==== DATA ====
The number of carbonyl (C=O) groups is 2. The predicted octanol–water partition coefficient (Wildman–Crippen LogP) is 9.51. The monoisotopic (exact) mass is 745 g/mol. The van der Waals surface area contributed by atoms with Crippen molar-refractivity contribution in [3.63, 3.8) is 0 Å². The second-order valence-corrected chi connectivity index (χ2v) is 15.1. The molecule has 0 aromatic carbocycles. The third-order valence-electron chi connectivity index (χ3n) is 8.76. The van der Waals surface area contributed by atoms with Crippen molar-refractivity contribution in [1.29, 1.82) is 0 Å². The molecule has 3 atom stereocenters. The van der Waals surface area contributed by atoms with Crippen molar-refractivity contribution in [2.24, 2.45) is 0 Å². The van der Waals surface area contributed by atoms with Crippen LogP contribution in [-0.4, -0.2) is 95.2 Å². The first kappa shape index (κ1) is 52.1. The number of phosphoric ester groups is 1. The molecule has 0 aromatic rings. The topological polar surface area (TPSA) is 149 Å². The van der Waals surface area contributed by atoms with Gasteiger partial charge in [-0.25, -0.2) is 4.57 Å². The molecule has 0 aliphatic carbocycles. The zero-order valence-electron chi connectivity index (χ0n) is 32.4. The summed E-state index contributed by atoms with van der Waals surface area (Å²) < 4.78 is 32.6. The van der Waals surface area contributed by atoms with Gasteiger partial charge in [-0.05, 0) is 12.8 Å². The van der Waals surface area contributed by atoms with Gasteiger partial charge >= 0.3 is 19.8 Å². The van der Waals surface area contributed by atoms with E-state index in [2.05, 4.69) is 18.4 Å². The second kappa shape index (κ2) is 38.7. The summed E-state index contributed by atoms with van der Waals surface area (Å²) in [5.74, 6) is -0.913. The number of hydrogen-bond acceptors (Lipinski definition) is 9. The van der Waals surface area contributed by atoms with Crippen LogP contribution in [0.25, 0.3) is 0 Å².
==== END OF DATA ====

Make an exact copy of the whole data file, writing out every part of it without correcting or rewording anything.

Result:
The number of carbonyl (C=O) groups is 2. The predicted octanol–water partition coefficient (Wildman–Crippen LogP) is 9.51. The monoisotopic (exact) mass is 745 g/mol. The van der Waals surface area contributed by atoms with Crippen molar-refractivity contribution in [3.63, 3.8) is 0 Å². The second-order valence-corrected chi connectivity index (χ2v) is 15.1. The molecule has 0 aromatic carbocycles. The third-order valence-electron chi connectivity index (χ3n) is 8.76. The van der Waals surface area contributed by atoms with Crippen molar-refractivity contribution in [1.29, 1.82) is 0 Å². The molecule has 3 atom stereocenters. The van der Waals surface area contributed by atoms with Crippen molar-refractivity contribution in [2.24, 2.45) is 0 Å². The van der Waals surface area contributed by atoms with Crippen LogP contribution in [-0.4, -0.2) is 95.2 Å². The first kappa shape index (κ1) is 52.1. The number of phosphoric ester groups is 1. The molecule has 0 aromatic rings. The topological polar surface area (TPSA) is 149 Å². The van der Waals surface area contributed by atoms with Gasteiger partial charge in [-0.25, -0.2) is 4.57 Å². The molecule has 0 aliphatic carbocycles. The zero-order valence-electron chi connectivity index (χ0n) is 32.4. The summed E-state index contributed by atoms with van der Waals surface area (Å²) < 4.78 is 32.6. The van der Waals surface area contributed by atoms with Gasteiger partial charge in [-0.05, 0) is 12.8 Å². The van der Waals surface area contributed by atoms with Gasteiger partial charge >= 0.3 is 19.8 Å². The van der Waals surface area contributed by atoms with E-state index in [2.05, 4.69) is 18.4 Å². The second kappa shape index (κ2) is 38.7. The summed E-state index contributed by atoms with van der Waals surface area (Å²) in [5.74, 6) is -0.913. The number of hydrogen-bond acceptors (Lipinski definition) is 9. The van der Waals surface area contributed by atoms with Crippen LogP contribution in [0.25, 0.3) is 0 Å².